Indian Paper Mills Association calls for 25% import duties

Indian paper imports grow at 13% CAGR over nine years

Paper, Origami. Photo Jonas Tebbe via Unsplash
Paper, Origami. Photo Jonas Tebbe via Unsplash

The Indian Paper Mills Association has written to the central government, suggesting that import duties should be raised to stop the surge in paper imports. “The compound annual growth rate (CAGR) in paper import to India in the last nine years (between FY11 to FY20) is over 13%. This is one of the highest amongst all the sectors affected by the surge in imports,” said AS Mehta, president, IPMA.

According to IPMA, imports of paper from the ASEAN countries and South Korea under the India-ASEAN free trade agreement (FTA) and India-Korea CEPA, respectively, at nil import duty, went up by 18% and 9% respectively during the 2019-20 financial year ending 31 March 2020. India’s import of paper from China has surged by 14% to 2,89,000 metric tons in FY 2019-20, according to the latest data released by DGCIS. Total paper imports by India went up by 11% to 1.6 million metric tons. Chinese imports to India enjoy a margin of preference of 30% on most paper grades under the Asia Pacific Trade Agreement.

Indian paper mills are reeling under immense economic pressure created by the Covid-19 pandemic and economic slowdown. In categories such as newsprint, consumption this year is likely to decline from 30 to 40% in the current year.

IPMA has urged the government to hike basic customs duties on paper to 25% and place it in the negative list for all existing and future free trade agreements. India’s paper import policy should be tweaked from ‘free’ to ‘restricted’ to halt indiscriminate imports, the paper mills have written to the Centre.

“Paper manufacturers in China and ASEAN countries enjoy access to cheap inputs and raw material and get incentives and subsidies in their countries. Allowing imports from these countries, at either nil or preferential import duties, into India does not provide a level-playing field to Indian manufacturers in the domestic market,” says the Indian Paper Manufacturers Association (IPMA) in a letter to the Union ministry of commerce and industry. Imports should be allowed only based on actual user licenses, the association said.

IPMA has also sought that imports should be allowed only through one designated port in the country so that there is proper monitoring of imports in terms of valuation, quality, and classification.

2023 promises an interesting ride for print in India

Indian Printer and Publisher founded in 1979 is the oldest B2B trade publication in the multi-platform and multi-channel IPPGroup. While the print and packaging industries have been resilient in the past 33 months since the pandemic lockdown of 25 March 2020, the commercial printing and newspaper industries have yet to recover their pre-Covid trajectory.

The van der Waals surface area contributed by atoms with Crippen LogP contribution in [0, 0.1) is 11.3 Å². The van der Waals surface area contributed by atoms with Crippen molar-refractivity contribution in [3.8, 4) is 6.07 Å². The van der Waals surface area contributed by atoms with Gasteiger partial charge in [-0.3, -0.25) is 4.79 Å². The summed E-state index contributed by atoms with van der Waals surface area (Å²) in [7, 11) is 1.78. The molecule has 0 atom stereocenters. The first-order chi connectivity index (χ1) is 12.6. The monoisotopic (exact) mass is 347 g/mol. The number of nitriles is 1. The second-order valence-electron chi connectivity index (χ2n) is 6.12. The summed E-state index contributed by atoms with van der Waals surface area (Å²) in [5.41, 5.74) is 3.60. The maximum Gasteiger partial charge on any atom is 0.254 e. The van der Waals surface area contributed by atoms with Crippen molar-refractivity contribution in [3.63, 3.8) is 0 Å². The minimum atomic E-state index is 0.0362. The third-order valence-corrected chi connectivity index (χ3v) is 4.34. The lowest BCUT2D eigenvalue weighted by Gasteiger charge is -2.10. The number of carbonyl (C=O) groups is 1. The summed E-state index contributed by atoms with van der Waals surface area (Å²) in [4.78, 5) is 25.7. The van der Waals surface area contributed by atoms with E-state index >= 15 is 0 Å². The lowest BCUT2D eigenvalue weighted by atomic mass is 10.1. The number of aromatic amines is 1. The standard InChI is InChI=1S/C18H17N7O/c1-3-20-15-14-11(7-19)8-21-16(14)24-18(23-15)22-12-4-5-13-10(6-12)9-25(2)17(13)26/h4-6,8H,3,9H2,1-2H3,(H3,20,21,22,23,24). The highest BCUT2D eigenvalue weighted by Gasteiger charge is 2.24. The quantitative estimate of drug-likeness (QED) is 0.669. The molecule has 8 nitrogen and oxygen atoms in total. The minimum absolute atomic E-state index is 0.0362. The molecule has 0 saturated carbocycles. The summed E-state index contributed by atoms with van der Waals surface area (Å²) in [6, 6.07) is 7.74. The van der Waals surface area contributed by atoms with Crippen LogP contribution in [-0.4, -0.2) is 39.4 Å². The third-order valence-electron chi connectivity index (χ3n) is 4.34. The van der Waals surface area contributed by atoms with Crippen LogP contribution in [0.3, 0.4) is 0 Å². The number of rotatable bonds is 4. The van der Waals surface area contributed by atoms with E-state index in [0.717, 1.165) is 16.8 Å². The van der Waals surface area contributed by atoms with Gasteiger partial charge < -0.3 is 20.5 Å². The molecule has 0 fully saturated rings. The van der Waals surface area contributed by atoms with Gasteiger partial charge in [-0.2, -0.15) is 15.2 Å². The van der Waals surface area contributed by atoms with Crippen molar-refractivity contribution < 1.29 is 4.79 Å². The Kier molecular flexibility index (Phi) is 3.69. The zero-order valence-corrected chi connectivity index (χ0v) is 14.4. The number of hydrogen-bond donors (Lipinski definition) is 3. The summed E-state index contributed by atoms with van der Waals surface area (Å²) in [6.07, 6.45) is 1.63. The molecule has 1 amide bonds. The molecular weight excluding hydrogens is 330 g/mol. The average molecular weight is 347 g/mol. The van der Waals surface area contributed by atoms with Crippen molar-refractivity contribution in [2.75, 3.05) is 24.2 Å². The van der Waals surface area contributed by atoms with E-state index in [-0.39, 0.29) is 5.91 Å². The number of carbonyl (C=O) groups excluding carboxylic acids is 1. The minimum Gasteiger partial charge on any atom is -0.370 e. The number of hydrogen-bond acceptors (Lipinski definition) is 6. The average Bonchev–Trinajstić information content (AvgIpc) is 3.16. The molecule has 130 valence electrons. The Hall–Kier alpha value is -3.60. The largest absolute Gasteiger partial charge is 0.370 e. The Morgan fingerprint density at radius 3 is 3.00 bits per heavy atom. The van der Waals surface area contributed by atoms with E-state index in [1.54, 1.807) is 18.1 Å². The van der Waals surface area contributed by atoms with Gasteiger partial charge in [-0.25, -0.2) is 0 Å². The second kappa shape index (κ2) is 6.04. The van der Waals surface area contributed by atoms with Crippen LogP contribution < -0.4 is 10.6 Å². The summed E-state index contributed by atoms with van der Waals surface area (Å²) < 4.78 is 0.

The fragmented commercial printing industry faces substantial challenges as does the newspaper industry. While digital short-run printing and the signage industry seem to be recovering a bit faster, ultimately their growth will also be moderated by the progress of the overall economy. On the other hand book printing exports are doing well but they too face several supply-chain and logistics challenges.

The price of publication papers including newsprint has been high in the past year while availability is diminished by several mills shutting down their publication paper and newsprint machines in the past four years. Indian paper mills are also exporting many types of paper and have raised prices for Indian printers. To some extent, this has helped in the recovery of the digital printing industry with its on-demand short-run and low-wastage paradigm.

Ultimately digital print and other digital channels will help print grow in a country where we are still far behind in our paper and print consumption and where digital is a leapfrog technology that will only increase the demand for print in the foreseeable future. For instance, there is no alternative to a rise in textbook consumption but this segment will only reach normality in the next financial year beginning on 1 April 2023.

Thus while the new normal is a moving target and many commercial printers look to diversification, we believe that our target audiences may shift and change. Like them, we will also have to adapt with agility to keep up with their business and technical information needs.

Our 2023 media kit is ready, and it is the right time to take stock and reconnect with your potential markets and customers. Print is the glue for the growth of liberal education, new industry, and an emerging economy. We seek your participation in what promises to be an interesting ride.

– Naresh Khanna

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